Warning messageRegistrations and logins temporarily disabled. Please try again later.
The STI truths you need to know
Living the single life has many perks. Think endless nights out with your girl squad, shamelessly sleeping in fake tan and spending obscene amounts of money on make-up because, beauty. However, being single for some of us also means having casual sex, which opens up a whole world of dilemmas! From accidentally forgetting to shave to awkward morning afters – sometimes there’s nothing sexy about casual sex. Then of course there’s worrying about STIs. The more I read up on the subject, the more I realise there are loads of myths out there about how they’re transmitted. I read recently you can get an STI from a beard, a razor or even a tanning bed and my curiosity was sparked. So I chatted to gynaecologist Dr Peter England to help clear up my concerns. Here’s what I found out:
Where can you get an STI from?
Peter debunks the STI myths I had read about, telling me that you absolutely won’t pick up an STI from a tanning bed, a beard or a razor. For an STI to be transmitted there needs to be, “body to body intimate contact”. You can get an STI from contact that does not involve penetration though. Peter explains:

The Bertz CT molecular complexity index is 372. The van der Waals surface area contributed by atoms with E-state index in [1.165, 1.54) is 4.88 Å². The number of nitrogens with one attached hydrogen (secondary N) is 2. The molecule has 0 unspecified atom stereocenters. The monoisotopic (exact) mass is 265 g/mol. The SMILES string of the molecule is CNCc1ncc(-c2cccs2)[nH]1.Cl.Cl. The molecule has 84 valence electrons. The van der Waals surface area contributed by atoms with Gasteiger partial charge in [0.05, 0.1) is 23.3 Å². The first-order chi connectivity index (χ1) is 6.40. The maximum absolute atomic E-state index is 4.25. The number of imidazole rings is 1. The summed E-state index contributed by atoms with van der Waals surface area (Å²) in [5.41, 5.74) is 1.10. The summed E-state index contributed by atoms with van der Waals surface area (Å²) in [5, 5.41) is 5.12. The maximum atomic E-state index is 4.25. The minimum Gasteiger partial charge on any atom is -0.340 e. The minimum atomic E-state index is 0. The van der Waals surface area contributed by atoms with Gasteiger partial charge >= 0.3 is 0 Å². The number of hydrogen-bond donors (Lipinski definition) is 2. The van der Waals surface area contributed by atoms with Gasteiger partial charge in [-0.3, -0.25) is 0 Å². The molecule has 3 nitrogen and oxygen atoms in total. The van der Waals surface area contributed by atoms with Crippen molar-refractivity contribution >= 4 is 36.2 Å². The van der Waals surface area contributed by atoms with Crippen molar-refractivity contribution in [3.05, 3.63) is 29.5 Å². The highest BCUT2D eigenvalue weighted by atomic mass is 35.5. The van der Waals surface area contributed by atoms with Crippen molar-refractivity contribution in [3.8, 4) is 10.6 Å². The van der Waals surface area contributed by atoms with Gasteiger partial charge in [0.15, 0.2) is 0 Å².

- Kissing can transmit oral herpes.
- Skin to skin contact without penetration can risk transmission of herpes and genital warts.
- Chlamydia and gonorrhoea can’t be transmitted without penetration.
- Using shared towels risks transmitting staph so it’s best not to share!
- Hepatitis B and C and HIV are commonly transmitted through vaginal and anal sex if no condom is used.
What is the most commonly contracted STI?
Peter tells us the most common STI is genital herpes which he describes as, “an annoying but not serious condition”. He goes on to reveal the most common serious STI is chlamydia, “which can, in females cause infertility”. The issue with both of these diseases is they can be extremely mild, meaning there could be little to no symptoms, “making it easy to be passed on to a sexual partner”. Eek!
How can you avoid getting an STI?
Peter puts it very plainly when we asked this question, answering, “Use a condom, use a condom and use a condom!” He also recommends getting check-ups on the reg. “Women should have regular gynae checks - not only a pap smear but also an STD screen if they have had recent casual encounters or are aware of unusual discharge or pelvic pain.” We’re completely on board with this – it’s better to be safe than sorry!
Have you heard any weird myths about STIs? Do you get regular checks with your doctor?